TBR Unhaul: Week Eight

Throne of the Crescent Moon – Saladin Ahmed

The Crescent Moon Kingdoms, home to djenn and ghuls, holy warriors and heretics, are at the boiling point of a power struggle between the iron-fisted Khalif and the mysterious master thief known as the Falcon Prince. In the midst of this brewing rebellion a series of brutal supernatural murders strikes at the heart of the Kingdoms. It is up to a handful of heroes to learn the truth behind these killings:

Doctor Adoulla Makhslood, “the last real ghul hunter in the great city of Dhamsawaat,” just wants a quiet cup of tea. Three score and more years old, he has grown weary of hunting monsters and saving lives, and is more than ready to retire from his dangerous and demanding vocation. But when an old flame’s family is murdered, Adoulla is drawn back to the hunter’s path.

Raseed bas Raseed, Adoulla’s young assistant, is a hidebound holy warrior whose prowess is matched only by his piety. But even as Raseed’s sword is tested by ghuls and manjackals, his soul is tested when he and Adoulla cross paths with the tribeswoman Zamia.

Zamia Badawi, Protector of the Band, has been gifted with the near-mythical power of the lion-shape, but shunned by her people for daring to take up a man’s title. She lives only to avenge her father’s death. Until she learns that Adoulla and his allies also hunt her father’s killer. Until she meets Raseed.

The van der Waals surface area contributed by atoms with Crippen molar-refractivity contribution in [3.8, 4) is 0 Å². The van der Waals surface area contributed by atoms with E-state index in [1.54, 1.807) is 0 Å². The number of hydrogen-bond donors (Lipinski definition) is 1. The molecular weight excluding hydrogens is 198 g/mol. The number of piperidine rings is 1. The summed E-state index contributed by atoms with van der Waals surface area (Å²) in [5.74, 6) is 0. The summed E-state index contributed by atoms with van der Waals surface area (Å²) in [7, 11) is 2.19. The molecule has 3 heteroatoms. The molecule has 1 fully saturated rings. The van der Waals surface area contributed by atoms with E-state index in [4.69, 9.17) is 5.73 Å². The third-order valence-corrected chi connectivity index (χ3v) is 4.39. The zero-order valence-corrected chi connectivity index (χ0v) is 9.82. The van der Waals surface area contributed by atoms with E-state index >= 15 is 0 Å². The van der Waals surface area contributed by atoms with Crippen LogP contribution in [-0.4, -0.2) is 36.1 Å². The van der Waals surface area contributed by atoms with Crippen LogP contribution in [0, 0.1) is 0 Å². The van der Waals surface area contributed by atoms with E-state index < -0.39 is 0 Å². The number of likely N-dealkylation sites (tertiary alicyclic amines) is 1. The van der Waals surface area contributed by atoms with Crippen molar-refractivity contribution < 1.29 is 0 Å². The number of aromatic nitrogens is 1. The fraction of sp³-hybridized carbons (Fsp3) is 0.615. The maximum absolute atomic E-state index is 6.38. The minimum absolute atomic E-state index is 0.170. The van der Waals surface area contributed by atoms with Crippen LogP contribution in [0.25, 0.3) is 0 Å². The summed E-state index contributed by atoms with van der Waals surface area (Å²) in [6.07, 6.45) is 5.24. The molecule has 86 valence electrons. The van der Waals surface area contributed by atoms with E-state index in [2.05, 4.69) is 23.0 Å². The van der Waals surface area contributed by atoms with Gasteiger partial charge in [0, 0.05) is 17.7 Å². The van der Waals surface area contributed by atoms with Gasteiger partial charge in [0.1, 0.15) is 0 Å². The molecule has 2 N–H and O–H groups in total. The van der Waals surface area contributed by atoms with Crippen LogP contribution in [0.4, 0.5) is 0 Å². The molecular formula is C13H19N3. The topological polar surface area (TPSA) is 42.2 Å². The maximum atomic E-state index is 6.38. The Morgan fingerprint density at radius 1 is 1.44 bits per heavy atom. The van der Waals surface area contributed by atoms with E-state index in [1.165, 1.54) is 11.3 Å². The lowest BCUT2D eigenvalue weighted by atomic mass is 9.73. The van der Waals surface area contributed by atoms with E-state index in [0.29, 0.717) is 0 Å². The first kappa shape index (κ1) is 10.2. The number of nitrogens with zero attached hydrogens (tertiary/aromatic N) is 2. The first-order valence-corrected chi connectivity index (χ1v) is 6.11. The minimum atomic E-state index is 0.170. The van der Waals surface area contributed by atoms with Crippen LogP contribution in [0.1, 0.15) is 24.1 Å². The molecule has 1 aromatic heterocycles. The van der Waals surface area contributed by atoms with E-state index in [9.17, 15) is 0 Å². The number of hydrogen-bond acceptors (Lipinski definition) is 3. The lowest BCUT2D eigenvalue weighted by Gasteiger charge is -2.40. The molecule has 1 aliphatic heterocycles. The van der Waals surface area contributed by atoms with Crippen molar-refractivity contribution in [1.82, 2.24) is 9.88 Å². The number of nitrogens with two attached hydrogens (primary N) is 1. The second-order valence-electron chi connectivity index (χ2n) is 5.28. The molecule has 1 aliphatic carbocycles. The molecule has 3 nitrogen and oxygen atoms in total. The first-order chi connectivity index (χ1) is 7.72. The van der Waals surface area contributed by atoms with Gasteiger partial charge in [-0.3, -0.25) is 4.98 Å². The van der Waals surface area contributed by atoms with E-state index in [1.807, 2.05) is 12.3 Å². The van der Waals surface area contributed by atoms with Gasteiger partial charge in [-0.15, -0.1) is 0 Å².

When they learn that the murders and the Falcon Prince’s brewing revolution are connected, the companions must race against time—and struggle against their own misgivings—to save the life of a vicious despot. In so doing they discover a plot for the Throne of the Crescent Moon that threatens to turn Dhamsawaat, and the world itself, into a blood-soaked ruin.

KEEP – Ugh, description is almost too long to keep, but looks interesting.

 

Animal Farm – George Orwell

As ferociously fresh as it was more than a half century ago, this remarkable allegory of a downtrodden society of overworked, mistreated animals, and their quest to create a paradise of progress, justice, and equality is one of the most scathing satires ever published. As we witness the rise and bloody fall of the revolutionary animals, we begin to recognize the seeds of totalitarianism in the most idealistic organization; and in our most charismatic leaders, the souls of our cruelest oppressors.